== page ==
With a genre-spanning catalog that straddles the country, folk and rockabilly canon, and more than 400 songs that tapped into a homespun narrative about the lives of coal miners, sharecroppers, Native Americans, prisoners, cowboys, renegades and family men, Johnny Cash – "the man in black" – is a country music legend and a voice beloved by millions. Cash's rugged sensibility has influenced generations: From his 1956 two-sided hit "So Doggone Lonesome"/"Folsom Prison Blues" (Number Four on the Billboard charts) to 1969's "A Boy Named Sue" from Johnny Cash at San Quentin (Number Two on the charts); to his critically acclaimed American Recordings (produced by Rick Rubin and released in 1994) to 2002's American IV: The Man Comes Around, featuring a stirring cover of Nine Inch Nails' "Hurt." Cash, who was inducted into the Rock and Roll Hall of Fame in 1992, passed away a year after American IV's release, on September 12, 2003 at the age of 71.
Cash was born in Kingsland, Arkansas, on February 26, 1932, amid the trying environment of the Great Depression. As a child, his humble beginnings found him working in the cotton fields of Dyess, Arkansas, where his family had moved when he was three years old. Eventually, Cash heeded the call to roam, laboring at an auto plant in Detroit, serving in the Air Force at a base in Germany and working as an appliance salesman in Memphis. Cash's life as a musician gained traction in Memphis as one of the first signees to Sam Phillips' Sun Records in 1955. Cash became part of an elite club of rock and roll pioneers at Sun that included Elvis Presley, Carl Perkins and Jerry Lee Lewis. The four were collectively referred to as “the Million Dollar Quartet” after an impromptu gathering and jam session at the Sun recording studio on December 4, 1956. What Cash and his group, the Tennessee Two, brought to the “Sun Sound” was a spartan mix of guitar, standup bass and vocals that served as an early example of rockabilly. One early Sun recording, "I Walk The Line," was among his first Number One country hits and his first appearance on the national pop singles charts.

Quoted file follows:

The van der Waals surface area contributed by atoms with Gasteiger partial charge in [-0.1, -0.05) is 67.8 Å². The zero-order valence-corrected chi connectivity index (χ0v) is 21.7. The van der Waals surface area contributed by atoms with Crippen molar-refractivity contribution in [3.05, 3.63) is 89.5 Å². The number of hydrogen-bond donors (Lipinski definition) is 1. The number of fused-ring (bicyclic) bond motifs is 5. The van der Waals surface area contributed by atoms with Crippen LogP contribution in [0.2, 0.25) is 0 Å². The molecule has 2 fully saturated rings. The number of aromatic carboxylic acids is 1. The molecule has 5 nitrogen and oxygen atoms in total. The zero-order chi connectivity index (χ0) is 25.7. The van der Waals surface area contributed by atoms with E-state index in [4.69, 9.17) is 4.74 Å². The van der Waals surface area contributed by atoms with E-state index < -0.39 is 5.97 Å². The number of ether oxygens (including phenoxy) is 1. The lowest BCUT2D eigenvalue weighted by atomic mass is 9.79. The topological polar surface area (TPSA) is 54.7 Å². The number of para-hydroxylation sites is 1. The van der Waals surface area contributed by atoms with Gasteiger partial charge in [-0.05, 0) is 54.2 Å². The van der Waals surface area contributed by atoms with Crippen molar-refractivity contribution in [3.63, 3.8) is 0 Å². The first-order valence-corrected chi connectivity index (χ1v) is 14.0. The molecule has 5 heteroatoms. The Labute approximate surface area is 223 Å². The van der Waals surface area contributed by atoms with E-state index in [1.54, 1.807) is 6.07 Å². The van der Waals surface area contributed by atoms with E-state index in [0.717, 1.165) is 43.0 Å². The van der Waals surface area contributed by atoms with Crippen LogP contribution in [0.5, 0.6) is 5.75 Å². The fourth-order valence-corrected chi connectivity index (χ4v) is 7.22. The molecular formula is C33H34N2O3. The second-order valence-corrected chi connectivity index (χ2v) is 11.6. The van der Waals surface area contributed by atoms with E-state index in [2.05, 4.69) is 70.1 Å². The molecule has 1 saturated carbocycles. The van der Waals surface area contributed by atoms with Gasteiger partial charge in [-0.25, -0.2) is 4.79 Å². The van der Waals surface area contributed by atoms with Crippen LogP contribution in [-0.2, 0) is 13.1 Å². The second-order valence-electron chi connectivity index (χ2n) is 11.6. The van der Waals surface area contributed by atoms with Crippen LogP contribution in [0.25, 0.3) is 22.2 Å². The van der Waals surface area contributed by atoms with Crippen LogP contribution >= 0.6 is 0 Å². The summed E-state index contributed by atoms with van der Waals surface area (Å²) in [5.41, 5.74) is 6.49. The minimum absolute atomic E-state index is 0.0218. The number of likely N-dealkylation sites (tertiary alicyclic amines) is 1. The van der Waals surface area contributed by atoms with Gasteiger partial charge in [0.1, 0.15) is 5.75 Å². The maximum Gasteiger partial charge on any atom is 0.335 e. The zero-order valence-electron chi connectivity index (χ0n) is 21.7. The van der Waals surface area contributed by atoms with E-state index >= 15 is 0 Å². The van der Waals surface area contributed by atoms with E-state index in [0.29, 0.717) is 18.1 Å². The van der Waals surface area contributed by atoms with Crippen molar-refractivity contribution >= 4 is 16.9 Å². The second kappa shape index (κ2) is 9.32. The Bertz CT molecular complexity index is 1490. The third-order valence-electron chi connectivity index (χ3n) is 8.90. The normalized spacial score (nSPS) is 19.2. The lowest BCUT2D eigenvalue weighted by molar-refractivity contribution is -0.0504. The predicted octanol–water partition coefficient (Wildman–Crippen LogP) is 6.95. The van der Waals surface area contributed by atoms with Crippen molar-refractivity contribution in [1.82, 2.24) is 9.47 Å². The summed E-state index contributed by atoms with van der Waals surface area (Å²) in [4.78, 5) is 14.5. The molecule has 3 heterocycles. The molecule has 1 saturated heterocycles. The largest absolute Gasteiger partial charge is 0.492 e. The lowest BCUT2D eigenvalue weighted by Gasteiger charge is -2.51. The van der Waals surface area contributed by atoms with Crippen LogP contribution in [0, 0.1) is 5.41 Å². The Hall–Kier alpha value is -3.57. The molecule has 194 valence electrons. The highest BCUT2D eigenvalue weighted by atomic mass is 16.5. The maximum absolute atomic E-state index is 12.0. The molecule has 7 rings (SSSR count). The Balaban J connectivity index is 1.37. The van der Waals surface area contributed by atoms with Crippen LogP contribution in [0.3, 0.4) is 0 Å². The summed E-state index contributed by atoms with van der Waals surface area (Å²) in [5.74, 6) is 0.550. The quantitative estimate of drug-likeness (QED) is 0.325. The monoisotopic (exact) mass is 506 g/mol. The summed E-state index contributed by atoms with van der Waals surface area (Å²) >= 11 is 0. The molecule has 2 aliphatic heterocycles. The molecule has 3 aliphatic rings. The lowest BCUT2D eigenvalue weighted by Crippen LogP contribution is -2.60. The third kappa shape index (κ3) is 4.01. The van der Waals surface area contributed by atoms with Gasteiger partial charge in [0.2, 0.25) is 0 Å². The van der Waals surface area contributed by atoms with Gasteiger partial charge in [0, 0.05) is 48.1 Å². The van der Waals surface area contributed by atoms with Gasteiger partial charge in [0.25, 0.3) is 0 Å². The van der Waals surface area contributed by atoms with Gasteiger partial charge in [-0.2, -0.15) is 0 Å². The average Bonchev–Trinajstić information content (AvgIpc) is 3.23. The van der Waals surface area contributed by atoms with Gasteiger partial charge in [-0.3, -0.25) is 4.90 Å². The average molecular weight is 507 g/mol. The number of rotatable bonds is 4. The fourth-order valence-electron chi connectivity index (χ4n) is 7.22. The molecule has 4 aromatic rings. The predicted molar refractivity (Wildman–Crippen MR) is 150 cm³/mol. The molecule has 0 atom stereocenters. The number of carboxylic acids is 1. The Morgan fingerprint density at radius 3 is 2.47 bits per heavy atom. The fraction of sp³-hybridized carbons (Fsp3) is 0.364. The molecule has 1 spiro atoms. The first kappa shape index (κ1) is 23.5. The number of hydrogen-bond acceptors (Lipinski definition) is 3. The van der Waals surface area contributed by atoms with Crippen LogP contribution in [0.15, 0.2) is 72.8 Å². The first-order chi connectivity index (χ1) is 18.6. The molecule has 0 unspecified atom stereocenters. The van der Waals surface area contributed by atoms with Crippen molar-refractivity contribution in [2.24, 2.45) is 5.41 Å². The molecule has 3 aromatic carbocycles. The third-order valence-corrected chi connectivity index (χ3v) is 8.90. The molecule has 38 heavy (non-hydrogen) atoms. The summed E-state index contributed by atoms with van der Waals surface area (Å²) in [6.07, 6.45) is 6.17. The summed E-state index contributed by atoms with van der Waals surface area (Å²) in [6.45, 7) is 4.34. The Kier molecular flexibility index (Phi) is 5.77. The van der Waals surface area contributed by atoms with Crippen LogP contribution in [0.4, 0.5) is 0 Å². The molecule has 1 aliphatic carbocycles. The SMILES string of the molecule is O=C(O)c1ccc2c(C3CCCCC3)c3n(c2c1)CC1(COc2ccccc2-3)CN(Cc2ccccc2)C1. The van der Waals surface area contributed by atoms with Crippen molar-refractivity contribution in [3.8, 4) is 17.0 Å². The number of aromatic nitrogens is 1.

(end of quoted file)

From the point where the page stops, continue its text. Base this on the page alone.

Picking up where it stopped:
Throughout his career, Cash's travels informed the inspired candor of his songwriting and quite literally took his music cross-country. For more than two decades, his JC Unit One touring bus transported he and his wife June, along with a cast of characters that came together for various tours, including the 1991 Highwayman Tour with Willie Nelson, Waylon Jennings and Kris Kristofferson. "He spent so much time on the road, and he wanted to be comfortable," says Rock and Roll Hall of Fame and Museum Assistant Curator Meredith E. Rutledge-Borger. "It was very important to him to be surrounded by the people he loved and a familiar surrounding, so that's why he put so much of himself and of his history into this bus."
In this clip, Rutledge-Borger gives an all-access tour of the JC Unit One rig, exploring the unique compartments of the bus, including Cash and his wife June's separate quarters. She also shares a connection between the Civil War headquarters of Ulysses S. Grant and a table in Cash's compartment, an unusual kitchen appliance and a clandestine Jamaican export that found its way into the bus.
WATCH: Inside Johnny Cash's Tour Bus
To learn more about Sam Phillips and Sun Studio, visit the Rock And Roll Hall of Fame and Museum's Architects of Rock exhibit. The interactive display features a re-creation of Sun Studio in Memphis, with original equipment from the legendary recording studio where Elvis Presley, Jerry Lee Lewis and others made their first recordings. It also includes Lewis’ piano.